Looking over some of my recent photos, I’ve realized I look my best in clear, light colors – even pastels. They don’t “add pounds” like the old saw goes. And if I’m happier in a pale-yellow top instead of a plain, severe navy blue shirtwaist, I WILL look better – because I’ll be smiling and my complexion will be flattered. And small patterned fabrics look good on me. And small jewelry seems to suit me better than the “big, chunky” pieces often recommended for bigger girls.

    And it helps for me to have a waistline. And Empire stuff looks okay on me. And princess seams look fantastic.

    Everyone is different and “blanket rules” do no good.

    I would actually recommend that the ladies try this out (if they haven’t already): get your digital camera and have a friend (or set the camera on “timer” if you have one) take pictures of you in a variety of outfits – against the SAME background and in similar poses, at similar distances from the camera. It’s kind of eye-opening and I find it actually gives me a better idea of how I look – for some reason – than looking in the mirror does. (There have been times I’ve looked at photos of myself and thought, Dang, I look good there, when I didn’t notice looking particularly good in the mirror)

    Do tall women get this kind of junk told to them (“Don’t wear polka dots dear, it will make you look like a giraffe”)? Or very slender women?

    Comment by fillyjonk-knitter — October 9, 2007 @ 5:37 pm

  7. fillyjonk-knitter, that’s great advice. Sometimes it is easier to see things when you’re looking at a photo rather than a reflection. And you’re so right about color! If you wear a color that’s dark simply because you think it’s ‘slimming’ without considering whether it’s flattering, then you won’t look your best. If you choose the color you look best in, what people remember later is your face and your demeanour, not your dress size.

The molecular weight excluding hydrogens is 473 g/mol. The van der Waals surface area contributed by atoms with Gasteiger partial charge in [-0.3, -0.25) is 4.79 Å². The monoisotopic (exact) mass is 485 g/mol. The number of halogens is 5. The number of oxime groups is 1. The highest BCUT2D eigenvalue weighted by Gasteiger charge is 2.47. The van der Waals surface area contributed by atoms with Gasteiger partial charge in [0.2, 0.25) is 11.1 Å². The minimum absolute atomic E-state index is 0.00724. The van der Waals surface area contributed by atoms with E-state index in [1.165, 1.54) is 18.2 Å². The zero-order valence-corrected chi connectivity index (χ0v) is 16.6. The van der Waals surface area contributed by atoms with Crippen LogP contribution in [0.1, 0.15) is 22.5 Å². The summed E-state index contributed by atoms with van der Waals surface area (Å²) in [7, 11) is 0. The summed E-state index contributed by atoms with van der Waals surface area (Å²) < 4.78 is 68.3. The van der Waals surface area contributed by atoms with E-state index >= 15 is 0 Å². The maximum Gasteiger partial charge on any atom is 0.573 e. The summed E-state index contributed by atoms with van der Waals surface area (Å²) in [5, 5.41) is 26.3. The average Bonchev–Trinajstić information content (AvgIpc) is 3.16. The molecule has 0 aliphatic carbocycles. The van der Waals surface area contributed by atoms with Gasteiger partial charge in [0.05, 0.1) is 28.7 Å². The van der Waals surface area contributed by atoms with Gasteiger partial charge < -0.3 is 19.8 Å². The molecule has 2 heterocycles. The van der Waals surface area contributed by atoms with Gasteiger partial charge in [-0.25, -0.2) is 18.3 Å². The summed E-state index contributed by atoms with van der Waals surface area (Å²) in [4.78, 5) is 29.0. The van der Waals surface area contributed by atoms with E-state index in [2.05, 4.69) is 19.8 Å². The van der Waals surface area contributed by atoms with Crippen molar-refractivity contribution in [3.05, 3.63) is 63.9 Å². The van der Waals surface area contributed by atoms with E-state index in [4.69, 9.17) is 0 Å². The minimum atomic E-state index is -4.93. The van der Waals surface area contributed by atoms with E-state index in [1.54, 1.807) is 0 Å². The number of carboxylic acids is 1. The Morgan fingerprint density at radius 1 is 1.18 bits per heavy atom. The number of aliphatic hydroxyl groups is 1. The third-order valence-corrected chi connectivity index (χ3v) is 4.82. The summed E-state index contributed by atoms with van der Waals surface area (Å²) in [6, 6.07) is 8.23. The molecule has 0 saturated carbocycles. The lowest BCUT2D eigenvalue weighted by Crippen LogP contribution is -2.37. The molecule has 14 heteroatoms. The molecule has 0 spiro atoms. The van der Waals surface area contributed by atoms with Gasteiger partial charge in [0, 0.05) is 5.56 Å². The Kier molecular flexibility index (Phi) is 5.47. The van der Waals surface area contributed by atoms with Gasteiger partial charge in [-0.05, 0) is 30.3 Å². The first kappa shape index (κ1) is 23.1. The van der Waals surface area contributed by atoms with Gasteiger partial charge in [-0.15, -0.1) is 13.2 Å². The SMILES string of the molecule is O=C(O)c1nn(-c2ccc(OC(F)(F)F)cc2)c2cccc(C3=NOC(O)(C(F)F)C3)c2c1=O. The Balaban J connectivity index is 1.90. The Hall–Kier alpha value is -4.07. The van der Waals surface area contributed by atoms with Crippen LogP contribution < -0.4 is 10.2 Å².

And yes, short women, tall women, thin women…we all get told lots of silly advice that may sound good on paper, but doesn’t work in reality for a large percentage of us. For instance, I was always told that as a petite it was important that I keep my jewelry very tiny. Even when I was quite slender, that just didn’t work on me. My personality and bone structure both demanded bigger jewelry to look right. I tended to concentrate once upon a time on the advice for the petite, since that was me, but the same articles usually had equally strong advice for other builds, and I’m sure it was about as much use.

    saidee, I think that is excellent advice for us all: concentrate on feeling fabulous. A good, critical eye for whether something is actually flattering is important, but most of us do look our best when we feel our best. Why? Because we’re glowing from the inside. And that’s when we get noticed for us rather than for our clothes.

    Comment by Twistie — October 9, 2007 @ 8:00 pm

  8. All the old stuff I wore as a child is coming back. Kinda scary and makes you feel old, but it looks great most of the time.

    Comment by Retro Fashion — October 12, 2007 @ 6:02 pm

  9. Thanks for the info about Manolo for the Big Girl!!

    Comment by Victoria Secret Fashion Show — October 20, 2007 @ 1:46 pm

  10. This advice is actually pretty goodd for twenties clothing (the time the book as written) from about 1910 to the early thirties any girl with any flesh at all was in trouble. Even skinny girl’s with big bosoms. The whole period was obsessed with eliminating natural female shape, you should look at the underwear.

    All of fashion was for the anorexic then and no matter how bad it is now, we are better off.

    Comment by Roya — November 8, 2008 @ 4:27 am